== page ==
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|99||Marcel Galera Corbera||Midfielder||26|
Peter Smith – Head Coach
Peter has had over 20 years experience coaching football to a wide range of age groups. He currently works for WaiBOP Football as the Football Development Officer for Western Bay of Plenty, based in Tauranga, and is also involved mentoring the coaches of the Bay of Plenty Women’s team which plays in the Northern Region Football League.
Peter grew up in Scotland playing football for local clubs. When he joined the fire service he was unable to continue playing football to any reasonable level due to his shift work hours so to continue being involved in the game he was passionate about, he got involved in coaching, and sat his coaching badges under the Scottish Football Association. Peter became involved with Dundee United initially as a community coach working in programmes across the Tayside region.
After a couple of years Peter then found himself promoted into coaching the Scottish Football Regional Development Squad. This role involved working with young players who had been released from professional clubs in Scotland but were looking to get picked up and signed by other pro clubs. “It was a good experience working with some really talented players who, for whatever reason, were not kept on by clubs at the end of their youth contract. We then worked with the squad in arranged games against other regions where the scouts from clubs came to watch the players involved.”
Peter’s philosophy on coaching is to develop players who are thinkers, technically proficient and have high standards and values, to ensure they are professional on and off the field. Peter also aims to create attractive football through technical and tactical player development. His aspirations for WaiBOP United is for the team to be successful on and off the field. “I want to create a team people will want to come and watch – a team who are champions both on and off the pitch.”
According to Peter, the main rewards of being a coach are interacting with the players and seeing them develop as footballers and also as individuals. Some of his recent coaching highlights were coaching the Waikato FC Youth squad to the semi-finals for the first time, a couple of seasons ago, as well as the successful season that he had at Tauranga City United around the same time. This role was cut to one season after a directive from New Zealand Football that Development Managers were unable to coach within the club environment.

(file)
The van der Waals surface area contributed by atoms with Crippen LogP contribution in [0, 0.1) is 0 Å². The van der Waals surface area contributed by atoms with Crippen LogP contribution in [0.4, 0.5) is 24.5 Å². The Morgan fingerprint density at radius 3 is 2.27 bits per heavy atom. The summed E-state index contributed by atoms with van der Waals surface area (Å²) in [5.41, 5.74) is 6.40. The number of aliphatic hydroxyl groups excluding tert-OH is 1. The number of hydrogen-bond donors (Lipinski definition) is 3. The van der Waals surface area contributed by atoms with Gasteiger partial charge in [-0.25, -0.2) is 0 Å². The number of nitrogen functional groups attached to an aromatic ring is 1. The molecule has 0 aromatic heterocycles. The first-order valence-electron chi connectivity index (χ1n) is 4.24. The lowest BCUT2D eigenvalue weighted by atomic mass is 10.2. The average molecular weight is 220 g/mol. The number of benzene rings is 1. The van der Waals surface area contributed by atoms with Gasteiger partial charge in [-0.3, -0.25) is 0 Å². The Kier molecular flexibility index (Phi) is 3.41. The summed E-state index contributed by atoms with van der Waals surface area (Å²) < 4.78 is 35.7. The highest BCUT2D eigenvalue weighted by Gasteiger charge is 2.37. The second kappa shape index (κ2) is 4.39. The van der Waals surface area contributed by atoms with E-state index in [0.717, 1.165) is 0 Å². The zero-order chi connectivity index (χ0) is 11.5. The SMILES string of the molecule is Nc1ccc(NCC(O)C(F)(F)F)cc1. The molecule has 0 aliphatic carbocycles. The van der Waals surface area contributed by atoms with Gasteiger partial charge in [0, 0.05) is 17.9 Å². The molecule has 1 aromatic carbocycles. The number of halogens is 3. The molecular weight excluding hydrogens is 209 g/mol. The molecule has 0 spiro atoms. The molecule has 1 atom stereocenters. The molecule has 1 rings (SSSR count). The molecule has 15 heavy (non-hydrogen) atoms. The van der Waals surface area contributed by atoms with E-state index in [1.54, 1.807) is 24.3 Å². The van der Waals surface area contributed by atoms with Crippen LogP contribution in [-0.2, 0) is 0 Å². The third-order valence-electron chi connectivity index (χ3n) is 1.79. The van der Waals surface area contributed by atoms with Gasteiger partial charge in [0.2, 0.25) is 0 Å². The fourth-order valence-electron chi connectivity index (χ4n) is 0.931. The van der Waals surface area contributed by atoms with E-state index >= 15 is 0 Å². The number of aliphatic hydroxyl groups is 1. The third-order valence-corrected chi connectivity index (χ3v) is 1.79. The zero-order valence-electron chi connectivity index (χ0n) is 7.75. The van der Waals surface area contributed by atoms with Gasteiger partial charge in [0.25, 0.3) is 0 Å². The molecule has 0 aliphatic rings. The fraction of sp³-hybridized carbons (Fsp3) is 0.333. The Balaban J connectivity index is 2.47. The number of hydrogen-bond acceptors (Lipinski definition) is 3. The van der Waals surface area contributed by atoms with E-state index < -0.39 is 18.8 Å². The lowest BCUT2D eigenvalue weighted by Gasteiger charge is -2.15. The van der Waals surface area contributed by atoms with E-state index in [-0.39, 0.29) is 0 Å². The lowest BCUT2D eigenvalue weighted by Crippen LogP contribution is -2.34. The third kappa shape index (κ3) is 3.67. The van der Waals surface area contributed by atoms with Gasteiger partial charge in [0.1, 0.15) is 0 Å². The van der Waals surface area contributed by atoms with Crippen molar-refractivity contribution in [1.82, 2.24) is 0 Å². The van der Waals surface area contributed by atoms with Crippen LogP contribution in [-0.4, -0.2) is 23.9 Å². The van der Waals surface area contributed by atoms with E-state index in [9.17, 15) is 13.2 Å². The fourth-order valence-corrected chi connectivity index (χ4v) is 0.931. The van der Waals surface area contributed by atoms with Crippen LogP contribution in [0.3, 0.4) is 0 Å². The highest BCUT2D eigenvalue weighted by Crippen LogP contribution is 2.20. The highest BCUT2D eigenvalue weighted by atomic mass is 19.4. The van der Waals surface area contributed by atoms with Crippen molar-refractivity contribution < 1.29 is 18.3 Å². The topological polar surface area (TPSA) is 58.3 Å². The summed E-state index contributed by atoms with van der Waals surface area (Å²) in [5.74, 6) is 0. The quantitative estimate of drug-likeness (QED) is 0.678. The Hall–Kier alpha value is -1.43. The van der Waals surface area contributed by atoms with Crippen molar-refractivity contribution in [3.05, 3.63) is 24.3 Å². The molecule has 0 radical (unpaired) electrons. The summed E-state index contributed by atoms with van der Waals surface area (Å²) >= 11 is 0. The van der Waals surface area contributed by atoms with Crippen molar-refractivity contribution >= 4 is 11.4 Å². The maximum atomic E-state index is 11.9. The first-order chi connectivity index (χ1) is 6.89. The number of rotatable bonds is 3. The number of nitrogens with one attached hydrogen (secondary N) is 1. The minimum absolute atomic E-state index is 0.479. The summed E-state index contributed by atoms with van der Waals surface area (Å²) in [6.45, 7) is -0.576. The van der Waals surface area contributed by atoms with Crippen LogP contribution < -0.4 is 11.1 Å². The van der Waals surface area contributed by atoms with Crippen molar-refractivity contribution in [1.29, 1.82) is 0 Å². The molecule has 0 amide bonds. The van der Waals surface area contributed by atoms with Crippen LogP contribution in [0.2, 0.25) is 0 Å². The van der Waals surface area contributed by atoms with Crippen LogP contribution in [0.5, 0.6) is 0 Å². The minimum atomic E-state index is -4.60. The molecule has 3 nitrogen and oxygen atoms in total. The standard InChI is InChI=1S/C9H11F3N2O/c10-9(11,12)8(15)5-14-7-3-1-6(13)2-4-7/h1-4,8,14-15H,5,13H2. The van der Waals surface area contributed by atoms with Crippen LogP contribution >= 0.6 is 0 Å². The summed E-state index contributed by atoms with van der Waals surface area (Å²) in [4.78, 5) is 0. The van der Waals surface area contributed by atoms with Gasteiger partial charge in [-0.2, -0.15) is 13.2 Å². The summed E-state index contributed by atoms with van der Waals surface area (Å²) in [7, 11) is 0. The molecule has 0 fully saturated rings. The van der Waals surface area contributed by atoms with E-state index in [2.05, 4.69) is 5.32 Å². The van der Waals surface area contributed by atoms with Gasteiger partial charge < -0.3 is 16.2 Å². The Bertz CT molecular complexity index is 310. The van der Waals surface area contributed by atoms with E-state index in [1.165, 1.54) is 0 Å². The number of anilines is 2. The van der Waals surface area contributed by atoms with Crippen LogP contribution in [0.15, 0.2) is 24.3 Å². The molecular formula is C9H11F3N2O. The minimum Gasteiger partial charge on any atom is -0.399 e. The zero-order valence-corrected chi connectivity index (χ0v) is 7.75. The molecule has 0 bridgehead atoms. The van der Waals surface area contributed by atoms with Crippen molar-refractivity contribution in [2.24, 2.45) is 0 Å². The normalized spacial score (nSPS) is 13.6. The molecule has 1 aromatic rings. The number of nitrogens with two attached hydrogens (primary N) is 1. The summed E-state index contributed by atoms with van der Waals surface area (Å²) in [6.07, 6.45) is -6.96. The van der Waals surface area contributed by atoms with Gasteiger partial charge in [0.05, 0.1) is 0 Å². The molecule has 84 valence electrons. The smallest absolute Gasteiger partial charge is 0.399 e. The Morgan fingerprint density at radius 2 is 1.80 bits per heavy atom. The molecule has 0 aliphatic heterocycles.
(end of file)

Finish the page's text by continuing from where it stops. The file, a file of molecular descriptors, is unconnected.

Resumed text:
The short-term goal for Peter is to ensure a successful year with WaiBOP United, while his long-term coaching goals are to bring footballing pride back to the Waikato Bay of Plenty region by challenging for the league title whilst continuing to increase his knowledge. He unashamedly admits to being a ‘student of the game’. Peter states: “You never stop learning the game. The day you think you know it all is the day you get left behind.”
Peter has embraced his ongoing learning. Earlier in the year he spending a week working with the New Zealand Breakers basketball team and their coaches Andre Lemanis and Dean Vickerman. Peter is also due to spend a week working with the A-League’s Central Coast Mariners coach Graham Arnold in the near future.
Che Bunce – Assistant Coach
Che has experience playing professional football in Europe and Australasia and has recently set up the University of Waikato Football Academy to help develop the football skills of top players who are studying at Waikato University.
Che became a qualified coach 10 years ago when he worked for New Zealand Football and says: “The highlight of being a coach is seeing the players grow and improve.”
An important personal achievement for Che was getting the University of Waikato Football Academy up and running this year. The academy involves 13 young top quality footballers who study at the University of Waikato. The players train each morning at the academy and also play for clubs around the region. All Whites players and top New Zealand coaches have taken some of the academy training sessions. Che aims to develop these players to ensure they have every chance to succeed at a professional level.
Che’s philosophy on coaching is to ensure players are comfortable living on the ball. He likes players to be well rounded and smart. The short-term goals for Che are to continue being a development coach and develop the academy further. “I want to grow this into something better than what is available in America.”
Long-term, Che is aiming to coach internationally.